On Chocolate Hearts & Charlie Sheen

My friend Fr. Raymond de Souza in Toronto writes in the National Post there:

I rather doubt Pope Benedict XVI follows [Charlie] Sheen, but the actor may recognize himself in what Benedict had to say in his latest book, Light of the World. Commenting on the terrible scourge of drugs and the sex trade, he said: “You see, man strives for eternal joy; he would like pleasure in the extreme, would like what is eternal. But when there is no God, it is not granted to him and it cannot be. Then he himself must now create something that is fictitious, a false eternity.”

Man’s heart desires that which endures, but when he denies himself enduring things, he turns instead to more intense experiences of passing things. It is a “fictitious, false eternity” but man demands eternity, whether authentic or counterfeit. The heart of man desires true love, something good that will last. If he gives up on that, or hardens his heart against that possibility, he teaches himself to settle for counterfeit love and makes do with superficial things that pass away. Not every man ends up at the brothel door, but every man knows the steps in that direction.

Valentine’s Day is harmless enough — save for those single souls unkindly made to feel left out — but it is to true love what gold plating is to the real thing. It might look like it, and may serve to fool someone for a time, but it fades. The commercial message of Valentine’s Day is that indulgence is the path to love — flowers, chocolates, jewellery, extravagant meals. All of which may be enjoyed, but cannot be the path to love, for indulgence fundamentally turns in on the self. Sacrifice is the path to love, for it alone goes beyond the self to the service of the beloved. Sacrifice and service are the measure of love.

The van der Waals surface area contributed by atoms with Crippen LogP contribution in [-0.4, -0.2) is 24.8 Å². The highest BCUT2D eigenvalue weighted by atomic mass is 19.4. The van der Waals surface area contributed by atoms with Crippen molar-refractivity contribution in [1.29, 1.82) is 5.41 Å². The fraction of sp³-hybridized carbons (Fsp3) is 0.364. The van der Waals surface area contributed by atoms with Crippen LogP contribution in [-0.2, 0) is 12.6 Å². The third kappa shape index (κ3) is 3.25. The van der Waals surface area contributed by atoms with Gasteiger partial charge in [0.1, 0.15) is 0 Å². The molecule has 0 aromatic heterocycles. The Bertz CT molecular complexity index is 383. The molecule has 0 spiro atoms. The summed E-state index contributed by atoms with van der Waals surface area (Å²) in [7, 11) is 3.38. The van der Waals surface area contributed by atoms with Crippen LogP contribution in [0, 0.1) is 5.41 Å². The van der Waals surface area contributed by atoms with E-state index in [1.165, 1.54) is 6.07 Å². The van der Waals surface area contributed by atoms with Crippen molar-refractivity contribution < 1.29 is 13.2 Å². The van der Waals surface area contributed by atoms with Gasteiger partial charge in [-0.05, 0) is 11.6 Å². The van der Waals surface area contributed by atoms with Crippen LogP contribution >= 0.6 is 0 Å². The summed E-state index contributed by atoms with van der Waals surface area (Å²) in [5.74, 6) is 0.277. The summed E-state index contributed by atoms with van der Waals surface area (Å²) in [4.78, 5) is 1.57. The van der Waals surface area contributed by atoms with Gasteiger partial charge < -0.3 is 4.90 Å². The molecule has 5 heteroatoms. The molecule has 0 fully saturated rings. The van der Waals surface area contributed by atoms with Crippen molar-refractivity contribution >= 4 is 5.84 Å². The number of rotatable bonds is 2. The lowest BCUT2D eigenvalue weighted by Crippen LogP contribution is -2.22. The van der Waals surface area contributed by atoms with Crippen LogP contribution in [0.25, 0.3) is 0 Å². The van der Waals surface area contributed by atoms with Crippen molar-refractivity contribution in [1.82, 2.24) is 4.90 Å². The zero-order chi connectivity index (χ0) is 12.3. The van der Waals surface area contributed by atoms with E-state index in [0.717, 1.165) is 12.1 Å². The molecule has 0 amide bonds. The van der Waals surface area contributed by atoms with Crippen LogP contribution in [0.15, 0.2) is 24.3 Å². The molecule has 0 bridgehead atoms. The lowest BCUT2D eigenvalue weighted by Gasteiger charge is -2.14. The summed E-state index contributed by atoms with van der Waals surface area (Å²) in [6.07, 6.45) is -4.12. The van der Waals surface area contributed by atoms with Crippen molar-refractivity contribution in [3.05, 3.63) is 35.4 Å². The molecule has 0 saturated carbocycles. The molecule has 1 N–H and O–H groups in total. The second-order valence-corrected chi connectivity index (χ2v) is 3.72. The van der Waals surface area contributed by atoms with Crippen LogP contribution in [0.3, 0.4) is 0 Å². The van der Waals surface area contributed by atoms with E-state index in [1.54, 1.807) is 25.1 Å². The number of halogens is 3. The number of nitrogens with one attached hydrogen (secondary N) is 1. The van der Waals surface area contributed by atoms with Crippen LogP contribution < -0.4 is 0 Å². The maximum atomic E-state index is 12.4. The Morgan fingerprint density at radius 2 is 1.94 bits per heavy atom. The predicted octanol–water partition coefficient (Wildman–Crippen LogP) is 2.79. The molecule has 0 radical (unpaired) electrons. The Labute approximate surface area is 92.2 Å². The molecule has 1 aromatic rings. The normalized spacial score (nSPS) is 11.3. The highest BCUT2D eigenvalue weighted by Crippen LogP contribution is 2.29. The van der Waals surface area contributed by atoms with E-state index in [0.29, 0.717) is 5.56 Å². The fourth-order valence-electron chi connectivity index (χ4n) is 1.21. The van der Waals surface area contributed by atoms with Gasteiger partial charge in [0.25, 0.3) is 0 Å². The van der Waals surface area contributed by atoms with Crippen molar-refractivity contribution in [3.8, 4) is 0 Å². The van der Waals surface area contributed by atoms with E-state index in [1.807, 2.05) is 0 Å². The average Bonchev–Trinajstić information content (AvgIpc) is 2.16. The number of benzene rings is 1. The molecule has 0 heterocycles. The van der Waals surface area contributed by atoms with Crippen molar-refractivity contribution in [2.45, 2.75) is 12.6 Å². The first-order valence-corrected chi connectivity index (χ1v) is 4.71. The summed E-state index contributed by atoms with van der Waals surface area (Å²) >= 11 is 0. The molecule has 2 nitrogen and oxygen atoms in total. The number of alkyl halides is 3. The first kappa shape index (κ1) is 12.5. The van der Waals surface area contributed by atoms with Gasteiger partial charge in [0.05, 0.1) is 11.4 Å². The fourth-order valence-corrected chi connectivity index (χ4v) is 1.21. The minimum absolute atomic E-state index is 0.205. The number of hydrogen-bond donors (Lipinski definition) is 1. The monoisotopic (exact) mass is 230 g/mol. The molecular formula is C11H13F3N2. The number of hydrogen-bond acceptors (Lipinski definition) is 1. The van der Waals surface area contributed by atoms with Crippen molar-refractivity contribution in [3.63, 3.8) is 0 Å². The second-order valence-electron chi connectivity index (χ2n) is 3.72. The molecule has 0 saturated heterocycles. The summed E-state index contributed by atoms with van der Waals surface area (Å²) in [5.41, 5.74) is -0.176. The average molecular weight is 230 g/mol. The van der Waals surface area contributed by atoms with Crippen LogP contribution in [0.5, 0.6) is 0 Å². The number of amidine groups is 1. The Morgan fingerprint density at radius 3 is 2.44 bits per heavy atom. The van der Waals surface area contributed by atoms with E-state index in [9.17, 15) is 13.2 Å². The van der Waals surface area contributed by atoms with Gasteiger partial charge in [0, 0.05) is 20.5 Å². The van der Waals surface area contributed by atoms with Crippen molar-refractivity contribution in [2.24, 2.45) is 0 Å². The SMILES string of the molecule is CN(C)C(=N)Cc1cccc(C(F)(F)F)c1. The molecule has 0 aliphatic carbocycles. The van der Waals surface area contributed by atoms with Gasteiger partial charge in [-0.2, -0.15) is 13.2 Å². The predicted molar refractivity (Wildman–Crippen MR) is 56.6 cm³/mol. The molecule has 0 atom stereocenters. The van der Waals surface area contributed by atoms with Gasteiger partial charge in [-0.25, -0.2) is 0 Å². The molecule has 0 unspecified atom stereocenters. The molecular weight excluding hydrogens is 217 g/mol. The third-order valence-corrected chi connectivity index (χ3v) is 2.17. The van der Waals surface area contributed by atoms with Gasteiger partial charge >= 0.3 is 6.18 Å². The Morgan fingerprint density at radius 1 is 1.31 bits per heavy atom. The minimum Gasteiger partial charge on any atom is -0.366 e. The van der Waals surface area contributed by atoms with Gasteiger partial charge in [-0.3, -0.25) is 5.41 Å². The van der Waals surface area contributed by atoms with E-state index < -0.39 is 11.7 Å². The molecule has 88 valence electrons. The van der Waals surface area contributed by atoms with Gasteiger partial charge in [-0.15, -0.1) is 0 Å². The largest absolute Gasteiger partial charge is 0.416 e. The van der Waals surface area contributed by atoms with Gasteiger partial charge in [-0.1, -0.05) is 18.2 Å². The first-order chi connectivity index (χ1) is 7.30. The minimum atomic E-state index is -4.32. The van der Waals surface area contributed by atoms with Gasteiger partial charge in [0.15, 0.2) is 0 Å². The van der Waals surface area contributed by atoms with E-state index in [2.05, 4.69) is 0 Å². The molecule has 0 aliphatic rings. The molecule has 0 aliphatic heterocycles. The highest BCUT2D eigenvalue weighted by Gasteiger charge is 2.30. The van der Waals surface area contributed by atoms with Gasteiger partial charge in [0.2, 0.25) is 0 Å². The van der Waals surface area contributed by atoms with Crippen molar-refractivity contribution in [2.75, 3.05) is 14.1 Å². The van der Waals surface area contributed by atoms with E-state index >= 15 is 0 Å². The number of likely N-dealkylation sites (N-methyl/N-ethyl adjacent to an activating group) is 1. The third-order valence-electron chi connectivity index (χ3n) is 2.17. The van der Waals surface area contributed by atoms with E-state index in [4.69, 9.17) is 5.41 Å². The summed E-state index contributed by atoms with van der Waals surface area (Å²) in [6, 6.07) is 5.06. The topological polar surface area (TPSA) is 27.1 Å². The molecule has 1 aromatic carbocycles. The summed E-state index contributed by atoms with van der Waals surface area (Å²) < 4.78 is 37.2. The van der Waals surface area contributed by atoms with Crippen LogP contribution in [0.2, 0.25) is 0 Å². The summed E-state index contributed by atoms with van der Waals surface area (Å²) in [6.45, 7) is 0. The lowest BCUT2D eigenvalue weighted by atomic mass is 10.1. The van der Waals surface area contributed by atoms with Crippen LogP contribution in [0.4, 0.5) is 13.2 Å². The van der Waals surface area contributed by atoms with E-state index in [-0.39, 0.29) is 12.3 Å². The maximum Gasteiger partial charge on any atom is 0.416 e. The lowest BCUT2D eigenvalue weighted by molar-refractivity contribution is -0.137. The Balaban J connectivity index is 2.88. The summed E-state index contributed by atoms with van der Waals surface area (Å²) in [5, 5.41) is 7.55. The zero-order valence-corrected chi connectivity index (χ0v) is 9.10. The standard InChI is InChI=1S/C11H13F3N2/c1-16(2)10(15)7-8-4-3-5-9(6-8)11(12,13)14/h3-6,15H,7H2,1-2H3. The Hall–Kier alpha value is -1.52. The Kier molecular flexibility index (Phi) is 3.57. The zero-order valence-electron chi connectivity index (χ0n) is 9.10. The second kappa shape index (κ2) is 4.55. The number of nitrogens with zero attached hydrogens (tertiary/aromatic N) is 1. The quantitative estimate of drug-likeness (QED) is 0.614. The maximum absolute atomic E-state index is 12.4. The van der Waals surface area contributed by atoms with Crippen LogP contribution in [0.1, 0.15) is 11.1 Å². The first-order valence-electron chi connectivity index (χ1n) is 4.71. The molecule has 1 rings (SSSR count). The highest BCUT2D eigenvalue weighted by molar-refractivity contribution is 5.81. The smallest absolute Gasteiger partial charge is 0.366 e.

It is not only the men outside the brothel who are looking for God. So too the women inside, who desire that someone may come who might sacrifice, not his money, but himself, not to possess but to serve. Having given up on being served, they settle for services rendered.

The Christian wisdom of Chesterton and Benedict is inclined to see the possibility of hope at the brothel door. A belated discovery of an enduring, eternal love remains possible. And the Christian remembers that Jesus preached the Gospel amongst the prostitutes.

He may be among the highest paid on television, but he is the least of my brothers.

Evil flourishes where hearts harden. (Abby Johnson’s new book Unplanned underscores this, too.) Never give up on the most hardened. He may, in fact, be most in need of love and an entrée into God’s merciful hand.

Fr. Raymond’s piece is worth reading — it’s written with a little help from G. K. Chesterton. Chesterton, who, “would not give up on [Sheen], for there he stands, at the door knocking.”

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